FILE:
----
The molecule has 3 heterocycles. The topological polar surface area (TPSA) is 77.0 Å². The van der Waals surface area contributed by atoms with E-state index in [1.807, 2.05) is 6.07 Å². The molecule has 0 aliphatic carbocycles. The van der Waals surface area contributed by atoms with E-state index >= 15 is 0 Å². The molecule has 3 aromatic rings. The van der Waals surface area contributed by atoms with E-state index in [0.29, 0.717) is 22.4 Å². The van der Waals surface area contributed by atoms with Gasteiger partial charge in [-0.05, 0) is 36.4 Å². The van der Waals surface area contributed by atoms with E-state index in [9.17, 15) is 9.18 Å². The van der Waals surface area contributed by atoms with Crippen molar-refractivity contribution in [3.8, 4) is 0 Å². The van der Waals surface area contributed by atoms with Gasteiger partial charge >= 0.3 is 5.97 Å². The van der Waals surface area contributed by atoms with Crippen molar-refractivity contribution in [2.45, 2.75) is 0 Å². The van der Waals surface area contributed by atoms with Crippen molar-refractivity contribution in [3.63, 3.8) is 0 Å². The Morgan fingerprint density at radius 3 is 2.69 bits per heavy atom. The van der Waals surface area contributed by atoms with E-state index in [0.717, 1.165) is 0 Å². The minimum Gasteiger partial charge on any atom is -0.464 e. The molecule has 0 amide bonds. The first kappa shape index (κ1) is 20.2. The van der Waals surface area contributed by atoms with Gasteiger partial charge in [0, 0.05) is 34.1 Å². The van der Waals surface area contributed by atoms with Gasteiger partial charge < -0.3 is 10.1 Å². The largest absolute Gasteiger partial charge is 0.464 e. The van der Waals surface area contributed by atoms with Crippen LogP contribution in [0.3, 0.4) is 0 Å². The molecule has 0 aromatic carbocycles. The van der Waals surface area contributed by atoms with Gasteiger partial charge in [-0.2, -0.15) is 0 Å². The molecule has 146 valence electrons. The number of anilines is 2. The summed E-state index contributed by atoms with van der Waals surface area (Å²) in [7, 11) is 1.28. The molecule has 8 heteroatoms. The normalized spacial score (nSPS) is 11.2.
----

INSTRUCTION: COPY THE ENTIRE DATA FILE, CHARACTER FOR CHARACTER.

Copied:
The molecule has 3 heterocycles. The topological polar surface area (TPSA) is 77.0 Å². The van der Waals surface area contributed by atoms with E-state index in [1.807, 2.05) is 6.07 Å². The molecule has 0 aliphatic carbocycles. The van der Waals surface area contributed by atoms with E-state index >= 15 is 0 Å². The molecule has 3 aromatic rings. The van der Waals surface area contributed by atoms with E-state index in [0.29, 0.717) is 22.4 Å². The van der Waals surface area contributed by atoms with Gasteiger partial charge in [-0.05, 0) is 36.4 Å². The van der Waals surface area contributed by atoms with E-state index in [9.17, 15) is 9.18 Å². The van der Waals surface area contributed by atoms with Crippen molar-refractivity contribution in [3.8, 4) is 0 Å². The van der Waals surface area contributed by atoms with Gasteiger partial charge >= 0.3 is 5.97 Å². The van der Waals surface area contributed by atoms with Crippen molar-refractivity contribution in [2.45, 2.75) is 0 Å². The van der Waals surface area contributed by atoms with Crippen molar-refractivity contribution in [3.63, 3.8) is 0 Å². The Morgan fingerprint density at radius 3 is 2.69 bits per heavy atom. The van der Waals surface area contributed by atoms with E-state index in [0.717, 1.165) is 0 Å². The minimum Gasteiger partial charge on any atom is -0.464 e. The molecule has 0 amide bonds. The first kappa shape index (κ1) is 20.2. The van der Waals surface area contributed by atoms with Gasteiger partial charge in [0, 0.05) is 34.1 Å². The van der Waals surface area contributed by atoms with Gasteiger partial charge < -0.3 is 10.1 Å². The largest absolute Gasteiger partial charge is 0.464 e. The van der Waals surface area contributed by atoms with Crippen LogP contribution in [0.3, 0.4) is 0 Å². The molecule has 0 aromatic carbocycles. The van der Waals surface area contributed by atoms with Gasteiger partial charge in [-0.2, -0.15) is 0 Å². The molecule has 146 valence electrons. The number of anilines is 2. The summed E-state index contributed by atoms with van der Waals surface area (Å²) in [7, 11) is 1.28. The molecule has 8 heteroatoms. The normalized spacial score (nSPS) is 11.2.